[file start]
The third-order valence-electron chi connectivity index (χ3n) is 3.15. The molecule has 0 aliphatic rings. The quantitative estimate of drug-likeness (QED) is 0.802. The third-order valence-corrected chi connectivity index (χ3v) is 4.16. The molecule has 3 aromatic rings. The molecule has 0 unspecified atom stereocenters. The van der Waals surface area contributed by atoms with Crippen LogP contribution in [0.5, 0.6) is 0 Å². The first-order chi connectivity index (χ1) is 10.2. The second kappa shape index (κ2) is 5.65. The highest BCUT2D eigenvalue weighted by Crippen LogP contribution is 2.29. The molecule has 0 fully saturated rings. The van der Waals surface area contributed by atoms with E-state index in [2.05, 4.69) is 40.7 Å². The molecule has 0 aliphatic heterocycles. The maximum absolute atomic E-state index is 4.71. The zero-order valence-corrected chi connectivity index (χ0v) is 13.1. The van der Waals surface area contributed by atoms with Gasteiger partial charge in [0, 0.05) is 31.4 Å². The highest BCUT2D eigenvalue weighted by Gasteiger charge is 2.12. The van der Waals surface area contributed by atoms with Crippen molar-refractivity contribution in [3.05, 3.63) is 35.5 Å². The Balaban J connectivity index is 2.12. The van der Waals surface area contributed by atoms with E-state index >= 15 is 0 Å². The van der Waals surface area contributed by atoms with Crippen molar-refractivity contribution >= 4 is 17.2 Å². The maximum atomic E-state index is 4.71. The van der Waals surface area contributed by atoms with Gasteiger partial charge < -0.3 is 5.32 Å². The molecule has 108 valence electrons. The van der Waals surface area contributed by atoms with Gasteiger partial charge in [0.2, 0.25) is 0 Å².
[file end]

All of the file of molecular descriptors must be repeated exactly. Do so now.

The third-order valence-electron chi connectivity index (χ3n) is 3.15. The molecule has 0 aliphatic rings. The quantitative estimate of drug-likeness (QED) is 0.802. The third-order valence-corrected chi connectivity index (χ3v) is 4.16. The molecule has 3 aromatic rings. The molecule has 0 unspecified atom stereocenters. The van der Waals surface area contributed by atoms with Crippen LogP contribution in [0.5, 0.6) is 0 Å². The first-order chi connectivity index (χ1) is 10.2. The second kappa shape index (κ2) is 5.65. The highest BCUT2D eigenvalue weighted by Crippen LogP contribution is 2.29. The molecule has 0 fully saturated rings. The van der Waals surface area contributed by atoms with E-state index in [2.05, 4.69) is 40.7 Å². The molecule has 0 aliphatic heterocycles. The maximum absolute atomic E-state index is 4.71. The zero-order valence-corrected chi connectivity index (χ0v) is 13.1. The van der Waals surface area contributed by atoms with Gasteiger partial charge in [0, 0.05) is 31.4 Å². The highest BCUT2D eigenvalue weighted by Gasteiger charge is 2.12. The van der Waals surface area contributed by atoms with Crippen molar-refractivity contribution in [3.05, 3.63) is 35.5 Å². The Balaban J connectivity index is 2.12. The van der Waals surface area contributed by atoms with E-state index >= 15 is 0 Å². The van der Waals surface area contributed by atoms with Crippen molar-refractivity contribution >= 4 is 17.2 Å². The maximum atomic E-state index is 4.71. The van der Waals surface area contributed by atoms with Gasteiger partial charge < -0.3 is 5.32 Å². The molecule has 108 valence electrons. The van der Waals surface area contributed by atoms with Gasteiger partial charge in [0.2, 0.25) is 0 Å².